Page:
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The constitutional claim was admitted after a police officer pushed a 16-year-old man from a bridge into the Mapocho River in early October.
Chile's Congress is set to debate on Tuesday a constitutional claim presented by a group of opposition lawmakers against the Interior Minister Victor Perez for his responsibility regarding police brutality against demonstrators.
The constitutional claim was admmitted by the Lower Chamber, after a policeman pushed a 16-year-old man from a bridge into the Mapocho River during the protests that took place in Santiago to support the Constitutional Referendum held on October 25th.
Perez has been heavily criticized for his passivity in controlling public order, including the national truckers' strike in August and the increasing violence in La Araucania region.
Supporters of the constitutional claim have noted that the move seeks to put an end to the impunity in the country and to respect equality before the law.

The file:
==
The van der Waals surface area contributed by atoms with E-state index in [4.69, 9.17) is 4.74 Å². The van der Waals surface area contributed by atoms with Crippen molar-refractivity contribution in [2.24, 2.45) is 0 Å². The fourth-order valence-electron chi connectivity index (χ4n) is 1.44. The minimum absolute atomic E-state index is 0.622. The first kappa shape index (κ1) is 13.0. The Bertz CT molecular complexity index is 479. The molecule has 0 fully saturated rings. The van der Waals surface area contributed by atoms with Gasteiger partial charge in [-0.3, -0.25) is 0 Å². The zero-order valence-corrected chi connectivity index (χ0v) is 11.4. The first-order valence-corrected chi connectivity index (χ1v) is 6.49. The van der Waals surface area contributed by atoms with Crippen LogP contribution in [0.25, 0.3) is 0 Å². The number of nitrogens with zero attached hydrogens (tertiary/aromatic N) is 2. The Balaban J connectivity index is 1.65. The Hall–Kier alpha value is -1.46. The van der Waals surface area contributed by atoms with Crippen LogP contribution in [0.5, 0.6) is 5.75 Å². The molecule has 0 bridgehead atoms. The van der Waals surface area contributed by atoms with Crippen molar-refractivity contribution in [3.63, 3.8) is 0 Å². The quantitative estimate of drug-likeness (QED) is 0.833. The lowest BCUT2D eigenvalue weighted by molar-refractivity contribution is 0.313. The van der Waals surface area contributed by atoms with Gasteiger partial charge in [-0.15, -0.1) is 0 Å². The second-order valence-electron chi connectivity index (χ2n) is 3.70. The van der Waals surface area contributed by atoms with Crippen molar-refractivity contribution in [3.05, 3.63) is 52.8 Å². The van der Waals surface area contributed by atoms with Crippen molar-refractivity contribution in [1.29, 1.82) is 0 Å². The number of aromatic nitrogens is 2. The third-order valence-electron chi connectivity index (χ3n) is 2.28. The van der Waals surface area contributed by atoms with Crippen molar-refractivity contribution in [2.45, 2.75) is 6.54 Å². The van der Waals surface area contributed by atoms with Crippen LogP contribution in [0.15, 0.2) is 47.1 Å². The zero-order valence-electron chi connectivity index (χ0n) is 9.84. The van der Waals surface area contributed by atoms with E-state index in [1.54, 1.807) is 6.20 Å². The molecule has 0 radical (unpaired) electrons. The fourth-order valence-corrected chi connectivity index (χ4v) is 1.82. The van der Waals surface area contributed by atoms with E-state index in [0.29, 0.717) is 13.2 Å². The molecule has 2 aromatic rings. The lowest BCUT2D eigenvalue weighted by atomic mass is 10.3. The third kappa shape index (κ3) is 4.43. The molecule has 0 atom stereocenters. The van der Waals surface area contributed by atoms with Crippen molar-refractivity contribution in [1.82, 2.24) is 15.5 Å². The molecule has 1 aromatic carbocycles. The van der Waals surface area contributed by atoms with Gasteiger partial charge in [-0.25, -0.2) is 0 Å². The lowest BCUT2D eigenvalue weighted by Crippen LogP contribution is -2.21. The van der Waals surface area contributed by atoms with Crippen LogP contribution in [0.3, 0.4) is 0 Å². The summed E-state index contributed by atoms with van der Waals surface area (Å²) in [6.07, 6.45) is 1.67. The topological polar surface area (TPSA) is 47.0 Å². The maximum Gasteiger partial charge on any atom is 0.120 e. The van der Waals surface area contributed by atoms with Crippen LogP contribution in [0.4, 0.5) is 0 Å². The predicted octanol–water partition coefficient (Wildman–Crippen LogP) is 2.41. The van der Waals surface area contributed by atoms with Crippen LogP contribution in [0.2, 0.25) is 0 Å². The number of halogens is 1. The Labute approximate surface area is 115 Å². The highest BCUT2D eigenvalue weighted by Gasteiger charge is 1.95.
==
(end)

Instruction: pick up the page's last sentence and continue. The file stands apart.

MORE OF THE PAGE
Meanwhile, President Sebastian Piñera's administration and right-wings parties have rejected the complaint against Minister Perez.
Opposition groups have assured that they have enough votes for the lawsuit to be approved and be debated by the Senate. If endorsed, the Interior minister would be removed and would be unable to occupy public positions for at least 5 years.
The claim is supported by representatives of the Christian Democratic, Democratic, Communist, Humanist, Socialist Revolution, and Regional Social Green parties.